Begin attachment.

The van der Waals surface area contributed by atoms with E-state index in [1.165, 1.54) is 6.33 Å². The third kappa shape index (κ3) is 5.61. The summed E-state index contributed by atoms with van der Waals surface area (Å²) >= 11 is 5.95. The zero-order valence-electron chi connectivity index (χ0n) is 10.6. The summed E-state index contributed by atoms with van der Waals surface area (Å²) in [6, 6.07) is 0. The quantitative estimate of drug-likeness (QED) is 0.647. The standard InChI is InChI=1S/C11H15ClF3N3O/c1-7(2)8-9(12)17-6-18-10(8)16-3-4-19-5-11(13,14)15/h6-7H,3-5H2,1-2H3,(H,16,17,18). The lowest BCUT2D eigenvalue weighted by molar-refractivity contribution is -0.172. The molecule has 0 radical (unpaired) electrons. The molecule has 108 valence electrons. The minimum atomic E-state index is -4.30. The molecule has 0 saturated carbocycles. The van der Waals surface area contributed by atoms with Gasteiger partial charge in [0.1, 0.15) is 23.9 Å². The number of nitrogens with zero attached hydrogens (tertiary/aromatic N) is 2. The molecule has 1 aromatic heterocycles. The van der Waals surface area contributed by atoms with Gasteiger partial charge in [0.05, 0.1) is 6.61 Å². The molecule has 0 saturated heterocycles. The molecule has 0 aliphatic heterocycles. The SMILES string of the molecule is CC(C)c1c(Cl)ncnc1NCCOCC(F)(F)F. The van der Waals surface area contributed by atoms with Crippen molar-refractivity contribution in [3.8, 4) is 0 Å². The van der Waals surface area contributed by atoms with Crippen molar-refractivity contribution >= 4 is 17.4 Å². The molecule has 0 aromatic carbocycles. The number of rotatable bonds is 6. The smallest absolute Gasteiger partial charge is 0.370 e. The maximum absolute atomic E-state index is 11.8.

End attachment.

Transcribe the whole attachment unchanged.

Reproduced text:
The van der Waals surface area contributed by atoms with E-state index in [1.165, 1.54) is 6.33 Å². The third kappa shape index (κ3) is 5.61. The summed E-state index contributed by atoms with van der Waals surface area (Å²) >= 11 is 5.95. The zero-order valence-electron chi connectivity index (χ0n) is 10.6. The summed E-state index contributed by atoms with van der Waals surface area (Å²) in [6, 6.07) is 0. The quantitative estimate of drug-likeness (QED) is 0.647. The standard InChI is InChI=1S/C11H15ClF3N3O/c1-7(2)8-9(12)17-6-18-10(8)16-3-4-19-5-11(13,14)15/h6-7H,3-5H2,1-2H3,(H,16,17,18). The lowest BCUT2D eigenvalue weighted by molar-refractivity contribution is -0.172. The molecule has 0 radical (unpaired) electrons. The molecule has 108 valence electrons. The minimum atomic E-state index is -4.30. The molecule has 0 saturated carbocycles. The van der Waals surface area contributed by atoms with Gasteiger partial charge in [0.1, 0.15) is 23.9 Å². The number of nitrogens with zero attached hydrogens (tertiary/aromatic N) is 2. The molecule has 1 aromatic heterocycles. The van der Waals surface area contributed by atoms with Gasteiger partial charge in [0.05, 0.1) is 6.61 Å². The molecule has 0 saturated heterocycles. The molecule has 0 aliphatic heterocycles. The SMILES string of the molecule is CC(C)c1c(Cl)ncnc1NCCOCC(F)(F)F. The van der Waals surface area contributed by atoms with Crippen molar-refractivity contribution in [3.8, 4) is 0 Å². The van der Waals surface area contributed by atoms with Crippen molar-refractivity contribution >= 4 is 17.4 Å². The molecule has 0 aromatic carbocycles. The number of rotatable bonds is 6. The smallest absolute Gasteiger partial charge is 0.370 e. The maximum absolute atomic E-state index is 11.8.